07 September 2006 08:35
A plea has been made for sufferers of a “hidden” disease which affects at least one in four women to get together.
Endometriosis is a painful, chronic disease which is known to affect 25pc of women, but may be suffered by many more who don't realise it.
Jodie Brighten, from Coniston Close, in West Earlham, has suffered from endometriosis for the last three-and-a half years but has been unable to find anyone to talk to who understands what she is going through.
As the nearest support group is in Cambridge, she is now trying to set up a network of sufferers in and around Norwich.
The 25-year-old said: “It can be really quite nasty and does often mean I have to take time off work. Although my family and partner have been very supportive, it can sometimes be hard because unless you suffer from it you cannot be fully aware of the pain it can cause.
“You also have a problem where other women may think you are just complaining about normal period pains, but it is a lot worse than that. It would be really helpful to just have someone to talk to or email who understands.”
Miss Brighten, who works at the Norfolk and Norwich University Hospital, says there was also a lack of understanding of the disease within the medical profession.
She said: “I had to go and see quite a few GPs before they found out what it was. Originally they just believed it was normal period pains.
“It is quite likely that women may think their symptoms are normal when they are not.”
Following her diagnosis, Miss Brighten underwent surgery and hormone treatment, but this has failed to cure the disease.
One known sufferer in the public eye is singer Louise Redknapp, whose subsequent infertility problems meant it took four years for her and husband Jamie, a football pundit, to have a baby.
Despite endometriosis' commonness, very little is known about the cause of the disease. It occurs when the tissue which lines the uterus - the endometrium - is found elsewhere in the body so that when a woman has a period the blood which builds up cannot be shed.
This can result in internal bleeding, inflammation, chronic pain, infertility, fatigue and diarrhoea.
What is endometriosis?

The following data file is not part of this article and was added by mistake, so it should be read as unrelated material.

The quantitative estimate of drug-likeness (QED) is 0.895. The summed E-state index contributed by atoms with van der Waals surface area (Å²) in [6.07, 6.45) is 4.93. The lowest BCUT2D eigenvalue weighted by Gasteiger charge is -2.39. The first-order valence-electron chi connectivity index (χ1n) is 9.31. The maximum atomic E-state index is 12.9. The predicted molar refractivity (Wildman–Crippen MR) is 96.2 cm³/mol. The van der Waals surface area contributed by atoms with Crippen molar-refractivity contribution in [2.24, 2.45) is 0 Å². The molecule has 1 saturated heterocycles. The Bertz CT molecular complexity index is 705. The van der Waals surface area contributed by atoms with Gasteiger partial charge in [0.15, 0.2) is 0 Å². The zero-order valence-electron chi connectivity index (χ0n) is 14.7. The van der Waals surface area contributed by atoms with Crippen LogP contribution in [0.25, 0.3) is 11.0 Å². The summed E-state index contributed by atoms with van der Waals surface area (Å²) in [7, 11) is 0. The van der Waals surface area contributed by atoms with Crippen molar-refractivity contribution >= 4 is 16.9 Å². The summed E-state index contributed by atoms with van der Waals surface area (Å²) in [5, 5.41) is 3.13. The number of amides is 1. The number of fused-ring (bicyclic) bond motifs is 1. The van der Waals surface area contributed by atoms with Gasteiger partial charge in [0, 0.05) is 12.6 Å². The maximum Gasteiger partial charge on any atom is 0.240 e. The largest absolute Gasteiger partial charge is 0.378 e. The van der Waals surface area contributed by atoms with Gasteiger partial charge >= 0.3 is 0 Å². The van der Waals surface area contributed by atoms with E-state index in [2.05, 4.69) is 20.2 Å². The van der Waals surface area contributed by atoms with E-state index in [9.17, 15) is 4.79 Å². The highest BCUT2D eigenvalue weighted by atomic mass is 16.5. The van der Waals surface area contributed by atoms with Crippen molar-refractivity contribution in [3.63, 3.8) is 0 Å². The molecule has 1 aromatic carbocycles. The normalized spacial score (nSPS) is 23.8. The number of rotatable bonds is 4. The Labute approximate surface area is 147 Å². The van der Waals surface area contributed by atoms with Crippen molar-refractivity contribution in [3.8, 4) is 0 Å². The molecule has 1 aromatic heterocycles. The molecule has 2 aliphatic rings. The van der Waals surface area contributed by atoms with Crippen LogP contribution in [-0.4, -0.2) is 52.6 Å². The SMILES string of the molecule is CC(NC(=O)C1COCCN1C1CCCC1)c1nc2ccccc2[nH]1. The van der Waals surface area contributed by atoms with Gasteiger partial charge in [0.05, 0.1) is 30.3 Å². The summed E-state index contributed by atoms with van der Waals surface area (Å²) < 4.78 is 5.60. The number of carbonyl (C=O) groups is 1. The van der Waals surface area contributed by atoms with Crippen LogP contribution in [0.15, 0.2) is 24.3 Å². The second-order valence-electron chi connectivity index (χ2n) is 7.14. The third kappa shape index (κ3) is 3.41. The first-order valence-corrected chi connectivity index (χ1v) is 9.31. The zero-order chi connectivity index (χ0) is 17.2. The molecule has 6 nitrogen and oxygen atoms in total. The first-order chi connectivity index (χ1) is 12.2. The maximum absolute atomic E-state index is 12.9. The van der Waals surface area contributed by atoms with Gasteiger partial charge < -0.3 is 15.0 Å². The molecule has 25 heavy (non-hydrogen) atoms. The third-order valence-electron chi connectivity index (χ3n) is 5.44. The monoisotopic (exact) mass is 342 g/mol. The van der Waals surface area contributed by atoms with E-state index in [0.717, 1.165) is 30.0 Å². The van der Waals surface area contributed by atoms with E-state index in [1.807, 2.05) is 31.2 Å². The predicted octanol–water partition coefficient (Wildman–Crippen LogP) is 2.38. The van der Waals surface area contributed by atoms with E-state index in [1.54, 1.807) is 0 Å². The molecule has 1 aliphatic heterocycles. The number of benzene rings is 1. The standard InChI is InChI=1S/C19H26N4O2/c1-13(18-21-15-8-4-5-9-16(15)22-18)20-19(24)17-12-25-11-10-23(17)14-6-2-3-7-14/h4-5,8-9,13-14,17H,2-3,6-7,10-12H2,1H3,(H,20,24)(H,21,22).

Where the cells that are normally found lining the uterus (the womb) are also found in other areas of the body but usually within the pelvis. Each month this tissue outside of the uterus, under normal hormonal control, is built up and then breaks down and bleeds in the same way as the lining of the uterus. This internal bleeding into the pelvis, unlike a period, has no way of leaving the body. This leads to inflammation, pain and the formation of scar tissue. Endometrial tissue can also be found in the ovary where it can form cysts.
The cause is unknown but several theories have been put forward including retrograde menstruation, lymphatic or circulatory spread, genetic predisposition to the condition, immune dysfunction and environmental causes - such as dioxin exposure.
The more common symptoms of endometriosis include painful and or heavy periods, mood swings, painful sex, infertility, fatigue and problems when opening bowels. It is a common condition which affects two million people in the UK.
The only way to diagnose endometriosis is by a laparoscopy. This is an operation in which a telescope (a laprascope) is inserted into the pelvis via a small cut near the navel. This allows the surgeon to see the pelvic organs and any endometrial implants and cysts. This is normally day surgery.
There are a range of treatments available to women with endometriosis including hormonal treatment, surgery and complementary therapies.
The National Endometriosis Society helpline is on 0808 8082227. The group's website address is at www.endo.org.uk
Miss Brighten can be contacted via e-mail at email@example.com
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